“September 2008 we received an email informing us of a situation involving at least 40 dogs.  The owner claimed them to be “Wolf Dogs”.   In fact, most were poorly bred Siberians, Malamutes, or crosses of the two, with a couple legitimate Wolf Dogs in the mix.  They were living in small enclosures, being fed only bones and rendered fat from a local butcher, had little to no human interaction as the pens were all nailed shut, and there was only two dry and dusty water pails to be found in the 7-8 pens.  Overall the animals were not in overly poor body/health conditions (we’ve seen worse), but as their owner had passed and left no plans for the animals future, they were surrendered by family to our care.  We went to the property early one Saturday morning with three agents from Adopt-A-Husky west (including my husband and myself), two agents from a local wolf dog sanctuary, and 3 agents from Spokanimal (a local humane society in the neighboring county).

foodBucket of food

penOne of the pens (holding 7 dogs)

water bucketsWater buckets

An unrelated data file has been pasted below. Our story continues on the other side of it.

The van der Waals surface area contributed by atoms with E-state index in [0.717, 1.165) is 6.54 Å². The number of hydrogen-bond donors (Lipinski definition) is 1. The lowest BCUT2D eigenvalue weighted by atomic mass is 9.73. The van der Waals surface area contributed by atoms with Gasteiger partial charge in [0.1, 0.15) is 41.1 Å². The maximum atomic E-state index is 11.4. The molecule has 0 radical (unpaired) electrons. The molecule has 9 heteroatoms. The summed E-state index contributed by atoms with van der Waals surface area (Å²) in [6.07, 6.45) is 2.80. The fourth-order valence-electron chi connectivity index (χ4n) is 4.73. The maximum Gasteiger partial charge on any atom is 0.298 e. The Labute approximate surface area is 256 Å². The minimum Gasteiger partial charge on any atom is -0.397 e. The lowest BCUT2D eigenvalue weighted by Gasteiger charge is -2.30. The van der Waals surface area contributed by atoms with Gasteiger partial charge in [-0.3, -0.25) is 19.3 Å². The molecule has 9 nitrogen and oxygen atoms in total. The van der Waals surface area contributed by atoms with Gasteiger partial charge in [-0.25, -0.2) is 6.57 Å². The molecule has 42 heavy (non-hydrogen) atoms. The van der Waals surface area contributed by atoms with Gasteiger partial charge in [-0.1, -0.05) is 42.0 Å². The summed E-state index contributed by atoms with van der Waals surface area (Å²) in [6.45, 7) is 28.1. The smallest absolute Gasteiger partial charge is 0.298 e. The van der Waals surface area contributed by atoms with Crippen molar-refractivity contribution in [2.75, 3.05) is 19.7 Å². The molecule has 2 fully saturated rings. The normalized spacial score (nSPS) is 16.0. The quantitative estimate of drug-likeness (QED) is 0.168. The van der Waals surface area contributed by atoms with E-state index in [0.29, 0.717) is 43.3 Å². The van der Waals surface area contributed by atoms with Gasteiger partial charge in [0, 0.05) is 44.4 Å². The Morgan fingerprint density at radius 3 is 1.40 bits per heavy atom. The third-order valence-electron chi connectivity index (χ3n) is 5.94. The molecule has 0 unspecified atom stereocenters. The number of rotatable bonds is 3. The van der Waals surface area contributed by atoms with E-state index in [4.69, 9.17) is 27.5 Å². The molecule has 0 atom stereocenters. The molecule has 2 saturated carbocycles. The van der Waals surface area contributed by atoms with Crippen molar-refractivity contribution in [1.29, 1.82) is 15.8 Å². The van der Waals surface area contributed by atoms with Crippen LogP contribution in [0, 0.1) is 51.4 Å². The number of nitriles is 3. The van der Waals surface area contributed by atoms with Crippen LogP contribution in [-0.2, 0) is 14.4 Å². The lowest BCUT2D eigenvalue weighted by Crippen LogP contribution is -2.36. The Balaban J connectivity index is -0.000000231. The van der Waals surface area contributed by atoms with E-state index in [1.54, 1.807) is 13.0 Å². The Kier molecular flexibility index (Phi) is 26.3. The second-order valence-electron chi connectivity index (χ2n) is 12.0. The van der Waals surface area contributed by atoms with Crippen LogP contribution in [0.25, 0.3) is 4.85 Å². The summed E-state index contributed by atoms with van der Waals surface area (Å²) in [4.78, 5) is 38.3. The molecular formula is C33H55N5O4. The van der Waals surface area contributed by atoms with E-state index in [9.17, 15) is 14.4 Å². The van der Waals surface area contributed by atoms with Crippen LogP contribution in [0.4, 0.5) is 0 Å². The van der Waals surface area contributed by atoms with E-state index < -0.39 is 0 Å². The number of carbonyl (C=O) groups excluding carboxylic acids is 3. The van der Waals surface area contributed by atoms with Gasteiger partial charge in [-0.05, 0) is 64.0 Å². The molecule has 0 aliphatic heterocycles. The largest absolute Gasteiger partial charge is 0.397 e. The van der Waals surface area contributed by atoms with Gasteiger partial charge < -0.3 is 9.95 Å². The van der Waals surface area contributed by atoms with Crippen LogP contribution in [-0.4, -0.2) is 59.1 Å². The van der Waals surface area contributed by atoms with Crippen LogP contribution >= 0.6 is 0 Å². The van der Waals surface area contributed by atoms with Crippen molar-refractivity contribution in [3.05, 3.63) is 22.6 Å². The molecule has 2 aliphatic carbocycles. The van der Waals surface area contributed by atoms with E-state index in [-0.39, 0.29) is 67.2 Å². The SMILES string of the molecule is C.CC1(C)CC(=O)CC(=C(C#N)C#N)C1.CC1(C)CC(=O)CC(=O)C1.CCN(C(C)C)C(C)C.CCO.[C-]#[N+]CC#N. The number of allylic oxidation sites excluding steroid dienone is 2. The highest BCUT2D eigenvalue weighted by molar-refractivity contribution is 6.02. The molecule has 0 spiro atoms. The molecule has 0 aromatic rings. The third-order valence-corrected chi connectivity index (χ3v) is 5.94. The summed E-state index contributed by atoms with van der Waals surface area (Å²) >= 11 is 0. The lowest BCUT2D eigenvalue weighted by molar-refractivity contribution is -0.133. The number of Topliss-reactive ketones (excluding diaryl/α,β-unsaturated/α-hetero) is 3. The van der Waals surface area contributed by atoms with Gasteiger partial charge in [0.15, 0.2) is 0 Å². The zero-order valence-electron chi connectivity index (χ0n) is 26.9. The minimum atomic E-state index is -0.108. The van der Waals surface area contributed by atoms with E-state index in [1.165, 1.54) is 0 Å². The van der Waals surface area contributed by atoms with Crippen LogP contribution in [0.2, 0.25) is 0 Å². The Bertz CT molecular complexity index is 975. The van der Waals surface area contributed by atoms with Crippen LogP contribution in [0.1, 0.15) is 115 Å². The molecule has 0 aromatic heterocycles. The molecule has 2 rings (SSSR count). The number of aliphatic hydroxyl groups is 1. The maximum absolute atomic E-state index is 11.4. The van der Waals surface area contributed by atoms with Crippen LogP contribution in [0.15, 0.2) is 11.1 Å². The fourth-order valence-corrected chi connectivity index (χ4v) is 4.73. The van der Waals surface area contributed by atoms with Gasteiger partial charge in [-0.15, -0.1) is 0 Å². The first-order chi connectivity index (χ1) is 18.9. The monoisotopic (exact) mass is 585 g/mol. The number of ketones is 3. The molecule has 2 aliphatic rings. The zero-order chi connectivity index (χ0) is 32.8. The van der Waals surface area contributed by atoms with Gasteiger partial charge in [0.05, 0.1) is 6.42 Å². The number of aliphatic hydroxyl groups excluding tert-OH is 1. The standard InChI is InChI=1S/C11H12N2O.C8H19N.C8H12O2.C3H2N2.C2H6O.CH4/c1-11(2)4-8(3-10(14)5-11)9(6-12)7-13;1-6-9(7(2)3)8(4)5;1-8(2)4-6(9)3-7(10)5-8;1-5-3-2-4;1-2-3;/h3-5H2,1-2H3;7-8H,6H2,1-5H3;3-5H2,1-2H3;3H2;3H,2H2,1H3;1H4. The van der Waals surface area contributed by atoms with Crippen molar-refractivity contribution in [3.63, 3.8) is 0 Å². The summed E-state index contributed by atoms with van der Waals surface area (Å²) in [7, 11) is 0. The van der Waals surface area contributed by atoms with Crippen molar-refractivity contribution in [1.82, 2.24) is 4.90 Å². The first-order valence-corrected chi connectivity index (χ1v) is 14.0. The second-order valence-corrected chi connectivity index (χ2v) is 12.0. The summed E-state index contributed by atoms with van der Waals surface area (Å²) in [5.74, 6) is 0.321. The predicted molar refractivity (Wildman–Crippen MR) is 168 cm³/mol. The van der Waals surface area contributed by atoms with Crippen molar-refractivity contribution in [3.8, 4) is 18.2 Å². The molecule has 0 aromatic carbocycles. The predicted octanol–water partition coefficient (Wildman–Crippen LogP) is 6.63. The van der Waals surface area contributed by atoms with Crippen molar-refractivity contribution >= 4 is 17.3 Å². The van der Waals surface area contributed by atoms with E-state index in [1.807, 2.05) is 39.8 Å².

After an all day venture, we were able to safely and successfully capture 36 dogs (including two litters of 2-3 day old puppies).  Most were split between Adopt-A-Husky and WaMal.  Seven went with Wolf Dog, leaving one without a place to go.   He was too ‘wolfie’ for Mal or AAHI to take him, and Wolf Dog ran out of room.   The call was made to euthanize on site, and that’s when I decided to claim him and give him a home in my pack.  Having one wolf dog already, I thought I would be up to the challenge (which turned out to be less of one than I had expected… more on that later).  With everyone accounted for, and the day completely burned we transported all dogs to respective foster homes.  I took nine home with me to hold until WaMal could collect them.  One in my care, unfortunately, had to be euthanized.  She was one of the last caught by Spokanimal agents and had fought hard against the catch pole- her injuries to her neck proved fatal.  It was rough to see her go after we fought so hard to save them.